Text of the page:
The roadmap outlines a “high-level climate ministerial” group that will find ways the two countries can work together to cut greenhouse-gas emissions and more aggressively implement the Paris Agreement on climate change.

Mr. Trudeau will also push for U.S. leadership on China’s detention of Canadians Michael Kovrig and Michael Spavor, the senior official said, a day after the House of Commons voted to label Beijing’s treatment of its predominantly Muslim Uyghur population a genocide.

The officials were granted anonymity by The Globe and Mail in order to learn the details of closed-door discussions.

The meeting, which is scheduled to last less than two hours, will also include Vice-President Kamala Harris, Deputy Prime Minister Chrystia Freeland and 15 other cabinet members between the two governments.

U.S. President Joe Biden on Friday used his first big appearance on the global stage - a 'virtual visit' to Europe - to try to re-establish the United States as a multilateral team player. Reuters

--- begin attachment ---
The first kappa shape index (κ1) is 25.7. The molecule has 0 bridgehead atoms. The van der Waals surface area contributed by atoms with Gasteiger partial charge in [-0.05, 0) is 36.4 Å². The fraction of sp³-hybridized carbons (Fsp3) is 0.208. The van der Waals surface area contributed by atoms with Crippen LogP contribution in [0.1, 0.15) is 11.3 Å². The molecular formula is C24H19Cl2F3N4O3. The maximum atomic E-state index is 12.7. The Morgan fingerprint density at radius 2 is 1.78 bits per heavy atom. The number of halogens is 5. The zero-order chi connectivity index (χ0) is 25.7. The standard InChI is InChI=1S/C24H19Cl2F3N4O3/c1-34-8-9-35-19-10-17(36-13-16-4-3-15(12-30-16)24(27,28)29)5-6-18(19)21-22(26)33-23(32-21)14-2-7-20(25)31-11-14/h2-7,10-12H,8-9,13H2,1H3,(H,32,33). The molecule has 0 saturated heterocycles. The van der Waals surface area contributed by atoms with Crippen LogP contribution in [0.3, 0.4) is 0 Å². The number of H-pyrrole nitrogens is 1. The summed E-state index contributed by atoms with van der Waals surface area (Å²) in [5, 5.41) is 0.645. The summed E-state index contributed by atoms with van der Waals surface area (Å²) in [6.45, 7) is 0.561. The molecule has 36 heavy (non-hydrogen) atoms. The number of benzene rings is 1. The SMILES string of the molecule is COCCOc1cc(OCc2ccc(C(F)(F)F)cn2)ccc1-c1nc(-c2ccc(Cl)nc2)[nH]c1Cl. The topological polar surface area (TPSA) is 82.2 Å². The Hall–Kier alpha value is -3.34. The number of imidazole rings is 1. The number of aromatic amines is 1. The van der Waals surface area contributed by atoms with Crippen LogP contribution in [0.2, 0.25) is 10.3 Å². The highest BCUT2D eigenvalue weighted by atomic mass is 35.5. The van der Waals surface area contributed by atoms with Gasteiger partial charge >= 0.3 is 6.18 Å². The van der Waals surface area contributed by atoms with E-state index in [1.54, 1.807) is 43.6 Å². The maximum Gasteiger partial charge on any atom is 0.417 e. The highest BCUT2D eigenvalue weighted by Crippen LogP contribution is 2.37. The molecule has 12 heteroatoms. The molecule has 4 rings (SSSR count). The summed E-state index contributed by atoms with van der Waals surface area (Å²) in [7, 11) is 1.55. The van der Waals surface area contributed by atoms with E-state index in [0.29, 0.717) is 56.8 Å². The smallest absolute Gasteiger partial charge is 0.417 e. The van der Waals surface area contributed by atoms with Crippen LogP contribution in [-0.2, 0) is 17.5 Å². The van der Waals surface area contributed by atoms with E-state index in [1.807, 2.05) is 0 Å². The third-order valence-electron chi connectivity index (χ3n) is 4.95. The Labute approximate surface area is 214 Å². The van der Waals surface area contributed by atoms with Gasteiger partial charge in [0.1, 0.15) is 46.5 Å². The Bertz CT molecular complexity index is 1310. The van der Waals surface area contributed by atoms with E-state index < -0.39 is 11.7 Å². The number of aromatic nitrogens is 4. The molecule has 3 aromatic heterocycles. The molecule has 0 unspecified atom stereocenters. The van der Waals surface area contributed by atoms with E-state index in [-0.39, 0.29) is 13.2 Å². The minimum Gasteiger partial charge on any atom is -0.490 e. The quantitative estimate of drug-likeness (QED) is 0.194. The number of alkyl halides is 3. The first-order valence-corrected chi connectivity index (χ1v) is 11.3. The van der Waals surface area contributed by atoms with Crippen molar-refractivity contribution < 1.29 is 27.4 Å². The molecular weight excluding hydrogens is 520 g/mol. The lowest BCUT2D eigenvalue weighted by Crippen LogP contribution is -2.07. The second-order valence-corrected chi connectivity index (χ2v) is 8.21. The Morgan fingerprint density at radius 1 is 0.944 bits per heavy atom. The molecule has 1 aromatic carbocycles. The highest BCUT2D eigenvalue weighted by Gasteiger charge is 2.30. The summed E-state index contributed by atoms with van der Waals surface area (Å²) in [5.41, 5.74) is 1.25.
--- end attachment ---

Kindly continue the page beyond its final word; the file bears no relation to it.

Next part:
The roadmap also includes a plan to “modernize” NORAD in a bid to bolster continental defence, particularly in the Arctic, and a commitment to re-establish a cross-border crime forum to help police forces co-operate better. And it contains commitments reaffirming support for international bodies such as the World Health Organization, the United Nations, the WTO, NATO and the Five Eyes intelligence-sharing network.

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The summit is an early attempt by Mr. Biden to make good on his promise to restore U.S. leadership in the world by mending fences with allies.